6 Replies Latest reply on Feb 1, 2016 12:23 PM by Extensitech

    Delayed executeSQL result?


      I've found a workaround that doesn't use executeSQL, but I'm not sure why this would happen.


      Using the function below, I'm trying to query a table of hours to get the most recent clockout time today, for the current user. It works, but sometimes, if the user has just added a clockout time, there's a delay before the result of this expression updates. I triple-checked that the change is committed. I tried a refresh with flush. Where I had it in the data viewer I clicked refresh there, too. Regardless, I get the clockout before last for several seconds, and then I get the correct (most recent) result.

      (Background: We're using this to determine the next clock in time, and whether to ask the user, basically, "Where've you been?" so we can catch undocumented breaks or where the user just forgot to clock in to the next work order.)


      Anyhow, here's the function. Can anyone spot what I'm doing wrong, or point me to the reason why this would behave, well... sluggishly? This was easy enough to work around here, but I'm concerned that I might be missing some detail about esql that could bite me in a more significant way in the future...



      Let ( [


      ; dat = GetAsDate ( Get ( CurrentHostTimestamp ) )

      ; tim = GetAsTime ( Get ( CurrentHostTimestamp ) )

      ; acc = $$ACC_cur


      ; now = Timestamp ( dat ; tim )

      ; sql =


      "SELECT (" & Quote ( "A_lm_End" ) & ")"

      & "¶FROM " & Quote ( "HOU__Hours" )

      & "¶WHERE " & Quote ( "A_d_End" ) & " = ?"

      & "¶AND " & Quote ( "A_i_End" ) & " <= ?"

      & "¶AND " & Quote ( "_ACC" ) & " = ?"


      ; lst =


      ExecuteSQL (


        ; ""

        ; ""

        ; dat

        ; tim

        ; acc



      ] ;


      GetAsTime ( RightWords ( lst ; 1 ) )




      Chris Cain


        • 1. Re: Delayed executeSQL result?

          All your flushes and commits regard only the current user, in a multiuser environment you can't have that for all the users.


          Troi Activator has some bold claims, like


          • get someone out of a record, so that it is no longer locked.


          I don't know if and how they can be turned into something useful, but you might consider it.

          • 2. Re: Delayed executeSQL result?

            siplus wrote:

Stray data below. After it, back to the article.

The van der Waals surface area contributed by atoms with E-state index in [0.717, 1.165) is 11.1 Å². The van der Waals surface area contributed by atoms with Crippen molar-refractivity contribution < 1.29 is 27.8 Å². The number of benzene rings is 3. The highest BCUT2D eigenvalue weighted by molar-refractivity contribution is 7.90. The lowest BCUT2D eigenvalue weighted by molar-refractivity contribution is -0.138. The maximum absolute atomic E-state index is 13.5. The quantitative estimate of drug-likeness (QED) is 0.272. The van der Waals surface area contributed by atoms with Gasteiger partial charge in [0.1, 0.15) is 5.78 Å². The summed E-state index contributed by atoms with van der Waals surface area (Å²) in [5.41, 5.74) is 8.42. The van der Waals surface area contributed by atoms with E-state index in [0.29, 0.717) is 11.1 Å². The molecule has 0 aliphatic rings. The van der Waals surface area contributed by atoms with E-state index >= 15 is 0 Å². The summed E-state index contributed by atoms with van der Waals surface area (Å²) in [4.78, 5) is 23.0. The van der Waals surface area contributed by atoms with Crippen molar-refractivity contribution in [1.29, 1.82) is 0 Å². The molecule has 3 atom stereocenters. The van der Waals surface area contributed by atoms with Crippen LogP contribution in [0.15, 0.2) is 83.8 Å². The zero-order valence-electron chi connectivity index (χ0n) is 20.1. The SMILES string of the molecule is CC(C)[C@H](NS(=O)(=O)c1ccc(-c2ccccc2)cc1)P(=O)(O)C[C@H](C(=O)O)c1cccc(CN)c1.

All your flushes and commits regard only the current user, in a multiuser environment you can't have that for all the users.


            Understood, but in the use case where I'm seeing this, I'm the user that added the "missing" clockout. It's my own, committed, update that's missing, not another user's.


            I could actually understand if another user had added the clockout and I couldn't "see" it right away.



            • 3. Re: Delayed executeSQL result?

              Yeah, but the xSQL problem – as I know it – is that it acts upon the whole table/database, and as long as you have an uncommitted record (yours or somebody else's) it will hit the brake pedal strongly.

              • 4. Re: Delayed executeSQL result?

                Right.  I can make this happen when I'm the only user and I've committed my changes, though.

                • 5. Re: Delayed executeSQL result?

                  I have noticed the same problem and my users have too.


                  Just as in your situation, all additions and changes are committed and sometimes a simple sum via an eSQL-calc omits the last entry/entries at that same workstation. A minute or so later, the correct result is shown from the same calculation.


                  Maybe it has something to do with the cache and local temp-files and flushing the cache to the fm-server. When I change and commit a record on WS-x, it takes a while before that change is visible on WS-y and I suspect that has the same root-cause

                  • 6. Re: Delayed executeSQL result?

                    Good to know. I figured there was some caveat I was missing. I'll need to do some more testing (in my spare time) but for now I'll just be cautious with aggregate esql functions when up-to-the-second results are required.


                    I still wonder if this is a known issue. It seems pretty obscure, though, and easy enough to work around....


                    Chris Cain